A very enjoyable game which sadly never came to the west. Glad I got it but sad to those that never got a chance to play this epic strategy RPG. Hopefully there's a remake of this game for console in the near future as this is the only newer Shining Force game that still had gameplay similar to those of the main ones in the Genesis/Saturn days.

Excep7ional

#31

Excep7ional said:

@Nomad

Yeah I can see where you're coming from. The Japanese developers cater to what the Japanese audience likes, which is what you said: Colorful, fantasy like settings, and sometimes over the top content. Things like that don't really appeal to the west because it's a completely different demographic and vice versa (Which is why the Xbox is doing poorly in Japan.)

My forte is fighting games, so I know this to be true. Games like Blazblue, Guilty Gear, and Persona 4 Arena are doing horribly in the fighting game scene in the West because of their design (Skinny guys, little girls that can fight aka loli characters, and things like that.) Although they are great fighting games, nobody over here will give them a chance which sucks. When it all boils down though, it's all about preference. Two completely different styles, but both very fun and rewarding. Subjectively speaking, of course.

Also, thanks lol. Yeah it's Guts. One of my favorite anime Characters.

element187

#35

element187 said:

@Tsuzura fair point. These region locking screams sound just as bad as the pedantic port begging of Nintendo exclusives. You want to play like a Japanese gamer, pay the tax. Nintendo region locks for business reasons, and anytime you explain these reasons to gamers they get angry and tell you that you are wrong (could be denial, not sure why they don't accept it and move on)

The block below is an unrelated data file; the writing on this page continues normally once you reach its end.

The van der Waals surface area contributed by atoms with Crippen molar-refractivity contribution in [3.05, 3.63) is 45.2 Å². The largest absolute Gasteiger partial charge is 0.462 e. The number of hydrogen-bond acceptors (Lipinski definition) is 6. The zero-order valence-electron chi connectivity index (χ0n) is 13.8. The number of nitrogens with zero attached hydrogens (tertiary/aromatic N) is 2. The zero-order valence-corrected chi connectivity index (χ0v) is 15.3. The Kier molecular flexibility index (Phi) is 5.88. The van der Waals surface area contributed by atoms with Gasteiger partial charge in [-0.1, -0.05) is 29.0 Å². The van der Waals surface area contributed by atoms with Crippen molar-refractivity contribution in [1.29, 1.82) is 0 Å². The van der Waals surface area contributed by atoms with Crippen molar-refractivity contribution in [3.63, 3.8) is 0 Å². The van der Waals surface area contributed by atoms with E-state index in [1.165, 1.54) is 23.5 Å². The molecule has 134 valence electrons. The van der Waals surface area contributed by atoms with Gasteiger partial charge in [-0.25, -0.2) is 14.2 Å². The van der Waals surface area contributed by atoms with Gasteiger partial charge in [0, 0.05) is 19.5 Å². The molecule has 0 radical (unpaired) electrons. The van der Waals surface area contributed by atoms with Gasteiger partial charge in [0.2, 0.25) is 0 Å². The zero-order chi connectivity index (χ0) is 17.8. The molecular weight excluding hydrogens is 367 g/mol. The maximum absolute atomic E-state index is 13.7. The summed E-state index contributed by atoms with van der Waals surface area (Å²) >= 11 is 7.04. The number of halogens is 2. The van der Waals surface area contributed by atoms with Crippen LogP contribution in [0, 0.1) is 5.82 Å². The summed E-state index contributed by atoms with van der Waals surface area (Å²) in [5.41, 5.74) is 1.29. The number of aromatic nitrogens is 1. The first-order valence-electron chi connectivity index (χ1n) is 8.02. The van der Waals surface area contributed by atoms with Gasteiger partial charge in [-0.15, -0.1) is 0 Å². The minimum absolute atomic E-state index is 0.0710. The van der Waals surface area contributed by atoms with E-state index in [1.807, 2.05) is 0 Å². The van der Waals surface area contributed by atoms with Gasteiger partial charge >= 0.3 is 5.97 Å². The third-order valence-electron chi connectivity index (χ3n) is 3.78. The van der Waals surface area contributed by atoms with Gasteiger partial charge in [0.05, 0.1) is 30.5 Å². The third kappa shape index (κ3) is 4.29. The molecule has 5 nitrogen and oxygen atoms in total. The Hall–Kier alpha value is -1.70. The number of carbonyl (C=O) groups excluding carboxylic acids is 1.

element187

#36

element187 said:

@ShadowFox254 Sega is making a business decision. They don't believe the sales would pay for the localization. They might be right. Very few JRPG's sell in the west. Fire Emblem did great, Xenoblade did great, Final Fantasy series usually does great(not sure if that's true anymore, the last couple reviewed poorly). Most sell just a few hundred thousand. If JRPG's performed better on a regular basis we would be flooded with them right now..... Take Shin Megami Tensei IV. I absolutely adore it, it's been locked in my 3DS since it was released, and sadly it sold 140k copies in North America.. Atlus knew it wouldn't sell very well here and they were right to jack the price up to $50 to try and make just a little more money back for giving the very few SMT fans a chance to play it.

I wish it wasn't so, RPG's are my absolute favorite genre. But our markets are completely dominated by hyper violent action shooters, sadly.

element187

#37

element187 said: